Using p5, I made a local app called an irie place. It’s a play on words. When I experience digital racial trauma, I often feel as though I’m in a dystopian world, like I’ve peek into the eery underbelly of the true nature of society. It makes me feel anxious and nauseous, the same way I feel when I’m in a place that gives me the creeps. The word irie, pronounced the same way, actually means “it’s going to be alright” or “it’s all good” in Patois. Patois is a dialect spoken in the West Indies (Jamaica, Trinidad, etc). The app meets the user where the are, with a dark and serious colour pallet – there’s nothing I hate more than seeking comfort in a space that is TOO cheery.
It makes me feel bad for feeling unhappy. In the app, you have the option to input your experience into the text field and send it into the ether. This might help folks get things out of their system. Last and most importantly, you can click the button to be connected to a positive affirmation. This button is linked to a crowd sourced array of links that feature everything from positive news about blackness, uplifting stories of bravery, cool representations of success to alternative methods of coping with racial trauma. It’s a random pull from the array every time you press the button. I got these articles by asking my black Instagram and Facebook friends which articles have helped them cope in a racially difficult time.
I added the sketch to a home screen icon on my phone so that I can launch it quickly. I’ve been using it all week. It’s a little hard to document since some of usages of the rituals have been in response to in person events. Here’s a screen recorded video of me using the app to reconcile with Gucci’s stupidity in releasing a gollywog inspired turtle neck.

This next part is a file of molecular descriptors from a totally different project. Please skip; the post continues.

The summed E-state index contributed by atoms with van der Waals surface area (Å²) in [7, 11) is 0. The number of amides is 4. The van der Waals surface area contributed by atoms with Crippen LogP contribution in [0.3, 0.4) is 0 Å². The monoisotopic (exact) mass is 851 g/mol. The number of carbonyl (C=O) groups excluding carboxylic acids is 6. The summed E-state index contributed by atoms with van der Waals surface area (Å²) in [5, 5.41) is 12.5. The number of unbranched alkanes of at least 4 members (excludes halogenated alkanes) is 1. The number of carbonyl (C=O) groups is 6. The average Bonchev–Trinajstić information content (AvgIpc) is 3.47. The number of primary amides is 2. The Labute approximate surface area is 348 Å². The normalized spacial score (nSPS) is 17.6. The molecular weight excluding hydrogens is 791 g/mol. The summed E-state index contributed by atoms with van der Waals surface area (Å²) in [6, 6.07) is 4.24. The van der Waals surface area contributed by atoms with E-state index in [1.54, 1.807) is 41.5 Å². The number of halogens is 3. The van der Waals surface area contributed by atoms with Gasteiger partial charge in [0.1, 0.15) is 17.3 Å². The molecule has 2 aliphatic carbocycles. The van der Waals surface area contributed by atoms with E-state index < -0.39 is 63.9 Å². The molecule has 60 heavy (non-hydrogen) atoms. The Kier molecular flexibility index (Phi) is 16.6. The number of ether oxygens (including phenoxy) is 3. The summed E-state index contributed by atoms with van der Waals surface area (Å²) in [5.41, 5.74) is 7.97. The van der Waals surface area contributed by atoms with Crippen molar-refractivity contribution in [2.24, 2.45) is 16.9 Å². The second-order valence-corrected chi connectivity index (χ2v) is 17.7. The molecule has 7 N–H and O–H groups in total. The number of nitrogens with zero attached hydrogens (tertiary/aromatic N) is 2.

Listed are a couple other instances of using the app this week are documented below:
- Monday, 4pm – a friend recommended a podcast about career driven success. Clearly this friend did not pick up on the classist and subtly racist undertones. I used an irie place and was linked to this article about black judges who have recently been sworn into office.
- Monday 6pm – an Instagrammer that I follow posted a Black History Month photo with the caption “Black Girl Magic” (a common hashtag that is intended to uplift young women of colour). She was met with a bunch of subtly racist comments around the need for a month dedicated to our culture. Used an irie place and was linked to an article about Marian Croak, the black technologist behind the GPS.
- Tuesday 9am – I came across a bunch of racial slurs written in sharpie at a subway station near campus. I used an irie place and was linked to a video about Black Panther.
- Wednesday 4am – A non-black man sitting on my subway car was watching a video of young black children screaming as they were being shot at. He did this with the audio on. an irie place linked me to this empowering Barack Obama speech.
All in all, the app was an interesting experience. Since it felt good to read these articles and watch these videos, it was simple to build a habit out of reaching for an irie place when things felt eerie. I think it helped lessen the blow of some the experiences I encountered this week.
What impact might this have on the world? Well, I can a lot of positive gain from a reality where black people are more exposed to positive black content than negative. I wonder if this would help build a more resilient population or, at the very least, a population that are governing more of the media that they are exposed to.